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Jovan

General networking question...

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I went over the FAQ but to no avail. I am new to networking, but not to overall programming. My question is rather simple: Do these methods of networking (Winsock, TCP and UDP) simply "open" a connection for you and leave you to find the most efficient way to send and retrieve data (taking into account the difference between TCP and UDP); or do they do much more? In other words, do network game programmers simply pick the most effective one for the job, and start figuring out efficient methods of sending/getting packets?

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Do these methods of networking (Winsock, TCP and UDP) simply "open" a connection for you and leave you to find the most efficient way to send and retrieve data (taking into account the difference between TCP and UDP); or do they do much more?

Usually you open a socket. A socket is basically a message tube.
Since the tube is basically like a file descriptor (you write to it a message "hello kitty"), how the message is transported is usually abstracted away by the socket type. A winsock is a TCP socket. You normally say "I opened a TCP socket or I opened a UDP socket". You dont really have to worry about literally splitting the message up and reassembling it, you just have to understand that it WILL all arrive if you're using TCP or it might not all arrive if it's UDP. How long it takes, etc, is up to you to measure. Contrary to popular opinion (on any number of message boards), sockets havent ALWAYS been bidirectional, but they almost all are now.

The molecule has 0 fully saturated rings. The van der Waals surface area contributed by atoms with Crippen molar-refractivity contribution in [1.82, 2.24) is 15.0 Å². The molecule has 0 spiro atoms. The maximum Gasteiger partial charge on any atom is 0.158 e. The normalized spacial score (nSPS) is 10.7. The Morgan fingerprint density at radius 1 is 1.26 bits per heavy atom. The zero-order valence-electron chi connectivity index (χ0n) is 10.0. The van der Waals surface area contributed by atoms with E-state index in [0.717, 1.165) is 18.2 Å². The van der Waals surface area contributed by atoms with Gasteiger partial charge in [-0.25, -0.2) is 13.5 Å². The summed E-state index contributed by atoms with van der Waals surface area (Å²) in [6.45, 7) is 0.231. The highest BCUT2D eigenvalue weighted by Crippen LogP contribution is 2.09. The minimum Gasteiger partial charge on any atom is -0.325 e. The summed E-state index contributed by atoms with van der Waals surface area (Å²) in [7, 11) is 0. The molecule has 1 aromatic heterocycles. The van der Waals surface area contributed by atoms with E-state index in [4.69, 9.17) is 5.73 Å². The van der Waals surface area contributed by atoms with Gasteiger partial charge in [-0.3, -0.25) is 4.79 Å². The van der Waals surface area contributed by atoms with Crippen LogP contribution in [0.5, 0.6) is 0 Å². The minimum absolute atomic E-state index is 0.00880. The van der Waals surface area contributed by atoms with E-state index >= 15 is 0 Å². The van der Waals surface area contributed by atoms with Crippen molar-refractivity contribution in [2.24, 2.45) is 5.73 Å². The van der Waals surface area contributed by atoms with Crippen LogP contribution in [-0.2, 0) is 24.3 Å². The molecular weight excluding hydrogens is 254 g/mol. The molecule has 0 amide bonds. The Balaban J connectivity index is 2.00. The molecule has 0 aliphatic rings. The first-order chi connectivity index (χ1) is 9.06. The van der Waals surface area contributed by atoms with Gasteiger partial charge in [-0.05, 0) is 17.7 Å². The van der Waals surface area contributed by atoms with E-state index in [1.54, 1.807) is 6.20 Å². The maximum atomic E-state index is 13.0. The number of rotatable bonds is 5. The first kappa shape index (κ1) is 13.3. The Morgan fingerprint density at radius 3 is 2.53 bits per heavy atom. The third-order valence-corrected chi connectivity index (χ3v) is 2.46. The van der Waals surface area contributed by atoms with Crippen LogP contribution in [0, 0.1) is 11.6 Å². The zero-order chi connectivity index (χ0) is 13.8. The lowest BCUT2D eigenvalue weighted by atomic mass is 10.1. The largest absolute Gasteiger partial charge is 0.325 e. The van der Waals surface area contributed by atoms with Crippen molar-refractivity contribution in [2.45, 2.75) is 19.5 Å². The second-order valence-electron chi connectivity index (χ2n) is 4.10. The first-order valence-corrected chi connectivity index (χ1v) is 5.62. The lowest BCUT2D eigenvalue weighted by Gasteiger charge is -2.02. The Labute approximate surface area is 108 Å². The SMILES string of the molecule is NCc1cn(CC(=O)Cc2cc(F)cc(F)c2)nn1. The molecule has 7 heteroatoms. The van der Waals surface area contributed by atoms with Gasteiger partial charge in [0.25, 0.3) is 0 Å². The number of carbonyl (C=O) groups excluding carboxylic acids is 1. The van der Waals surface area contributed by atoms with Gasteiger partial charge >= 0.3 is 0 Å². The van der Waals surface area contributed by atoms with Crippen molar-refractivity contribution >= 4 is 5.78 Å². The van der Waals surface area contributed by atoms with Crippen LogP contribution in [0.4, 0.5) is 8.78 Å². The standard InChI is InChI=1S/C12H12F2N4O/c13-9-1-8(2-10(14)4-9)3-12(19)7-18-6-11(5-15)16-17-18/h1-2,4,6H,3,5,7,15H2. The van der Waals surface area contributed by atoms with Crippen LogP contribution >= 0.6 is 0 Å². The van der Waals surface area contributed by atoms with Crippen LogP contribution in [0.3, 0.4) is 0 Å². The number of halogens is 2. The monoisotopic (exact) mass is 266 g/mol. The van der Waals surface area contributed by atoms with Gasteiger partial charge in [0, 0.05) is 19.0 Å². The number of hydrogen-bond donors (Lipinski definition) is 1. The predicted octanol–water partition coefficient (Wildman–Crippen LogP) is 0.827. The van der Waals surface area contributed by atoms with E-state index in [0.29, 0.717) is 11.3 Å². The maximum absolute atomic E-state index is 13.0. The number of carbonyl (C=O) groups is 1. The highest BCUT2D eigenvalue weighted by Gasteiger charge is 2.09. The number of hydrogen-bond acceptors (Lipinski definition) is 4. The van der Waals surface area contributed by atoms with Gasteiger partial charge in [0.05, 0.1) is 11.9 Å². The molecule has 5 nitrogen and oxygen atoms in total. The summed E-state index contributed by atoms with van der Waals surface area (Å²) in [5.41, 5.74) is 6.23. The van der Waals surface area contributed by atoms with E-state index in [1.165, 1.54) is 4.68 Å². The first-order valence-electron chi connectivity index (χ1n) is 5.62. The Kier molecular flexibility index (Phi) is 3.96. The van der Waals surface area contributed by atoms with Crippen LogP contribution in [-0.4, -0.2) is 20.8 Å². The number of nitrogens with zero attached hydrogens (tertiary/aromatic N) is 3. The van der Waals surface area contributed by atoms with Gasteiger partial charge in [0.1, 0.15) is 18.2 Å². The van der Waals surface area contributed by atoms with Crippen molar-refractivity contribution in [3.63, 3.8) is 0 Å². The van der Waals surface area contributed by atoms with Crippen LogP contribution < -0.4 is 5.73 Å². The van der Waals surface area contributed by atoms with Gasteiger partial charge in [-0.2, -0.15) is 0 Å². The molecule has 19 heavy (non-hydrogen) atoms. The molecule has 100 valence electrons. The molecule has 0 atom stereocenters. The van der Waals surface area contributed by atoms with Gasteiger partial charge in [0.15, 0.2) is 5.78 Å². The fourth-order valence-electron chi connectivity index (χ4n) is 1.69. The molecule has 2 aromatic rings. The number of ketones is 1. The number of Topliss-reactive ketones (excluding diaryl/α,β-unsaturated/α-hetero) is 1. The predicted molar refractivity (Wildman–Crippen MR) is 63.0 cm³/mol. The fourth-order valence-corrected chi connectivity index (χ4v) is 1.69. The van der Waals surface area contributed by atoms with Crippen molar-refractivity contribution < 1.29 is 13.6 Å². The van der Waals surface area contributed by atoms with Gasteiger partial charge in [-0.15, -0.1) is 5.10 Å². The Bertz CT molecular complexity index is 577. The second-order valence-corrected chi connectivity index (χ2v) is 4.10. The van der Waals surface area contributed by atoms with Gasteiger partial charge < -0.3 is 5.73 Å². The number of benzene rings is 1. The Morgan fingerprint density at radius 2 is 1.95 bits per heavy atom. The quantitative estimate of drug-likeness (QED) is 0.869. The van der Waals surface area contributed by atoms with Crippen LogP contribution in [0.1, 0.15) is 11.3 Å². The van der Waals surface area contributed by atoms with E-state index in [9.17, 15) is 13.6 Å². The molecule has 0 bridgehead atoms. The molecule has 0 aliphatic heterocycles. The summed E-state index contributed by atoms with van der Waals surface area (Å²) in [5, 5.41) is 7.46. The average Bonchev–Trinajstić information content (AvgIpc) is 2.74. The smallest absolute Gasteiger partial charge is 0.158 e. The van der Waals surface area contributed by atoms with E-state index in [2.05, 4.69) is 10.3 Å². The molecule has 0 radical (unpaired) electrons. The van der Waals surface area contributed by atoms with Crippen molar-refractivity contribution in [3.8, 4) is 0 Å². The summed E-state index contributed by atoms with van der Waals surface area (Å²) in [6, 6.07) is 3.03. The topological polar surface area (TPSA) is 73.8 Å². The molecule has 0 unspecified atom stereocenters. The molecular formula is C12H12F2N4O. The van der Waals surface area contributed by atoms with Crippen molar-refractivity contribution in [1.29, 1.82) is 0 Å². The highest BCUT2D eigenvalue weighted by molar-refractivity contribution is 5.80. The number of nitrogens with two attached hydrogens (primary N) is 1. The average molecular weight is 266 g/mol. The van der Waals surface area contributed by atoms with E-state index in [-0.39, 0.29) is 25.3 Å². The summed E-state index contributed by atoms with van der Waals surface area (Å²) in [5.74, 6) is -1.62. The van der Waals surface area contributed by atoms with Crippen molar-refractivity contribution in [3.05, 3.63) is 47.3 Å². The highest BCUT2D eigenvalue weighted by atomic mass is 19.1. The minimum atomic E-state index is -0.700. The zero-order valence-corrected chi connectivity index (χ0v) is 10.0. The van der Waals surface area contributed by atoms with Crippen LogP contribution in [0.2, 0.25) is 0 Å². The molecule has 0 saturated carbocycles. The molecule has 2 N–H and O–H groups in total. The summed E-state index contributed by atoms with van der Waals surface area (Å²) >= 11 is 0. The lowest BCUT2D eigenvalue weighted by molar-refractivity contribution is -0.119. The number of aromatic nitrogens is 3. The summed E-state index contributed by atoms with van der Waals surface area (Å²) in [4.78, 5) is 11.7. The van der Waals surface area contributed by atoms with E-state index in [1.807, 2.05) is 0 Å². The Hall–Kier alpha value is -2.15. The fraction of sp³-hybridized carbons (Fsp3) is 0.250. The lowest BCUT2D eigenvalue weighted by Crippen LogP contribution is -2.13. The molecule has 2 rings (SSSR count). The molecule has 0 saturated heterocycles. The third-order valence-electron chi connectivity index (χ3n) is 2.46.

Serverside, you get something like this:

1. Main Thread
2. Listener Thread - Spawn a process/thread with a listening socket which is a looping/blocked process waiting for a connection.
When you get a connection, spawn a new thread for handling the connection...go back to listening.
3. Connection Handler Thread - Spawn a new reader thread
4. Connection Reader Thread - New thread for reading, old thread for writing.

This is at least the way that most high end commercial programs do it, I'm pretty sure. Takes a lot of thread handling and accounting. You can read/write to a bidriectional socket at the same time...although messages are usually buffered. If I write "hello kitty" then I write "testing123" to a socket, the client on the other end will not see "testing123" until it has read "hello kitty" then has gone to read another message. In Java there's an unbuffered socket, so if you read from the socket after "testing123" all you will read out is the "testing123" not "hello kitty"....that message was lost. Messages, much like files typically have a delimiter that keeps reads and writes on both sides, atomic. I read from socketA, I get an entire message "hello kitty". Some languages like C++/Java you can make the read/write methods per byte or however you like so you'll just ready "hello kit" if you set the reading threshold low. ANYWAYS, that's a crash course in high-level programming networking today.

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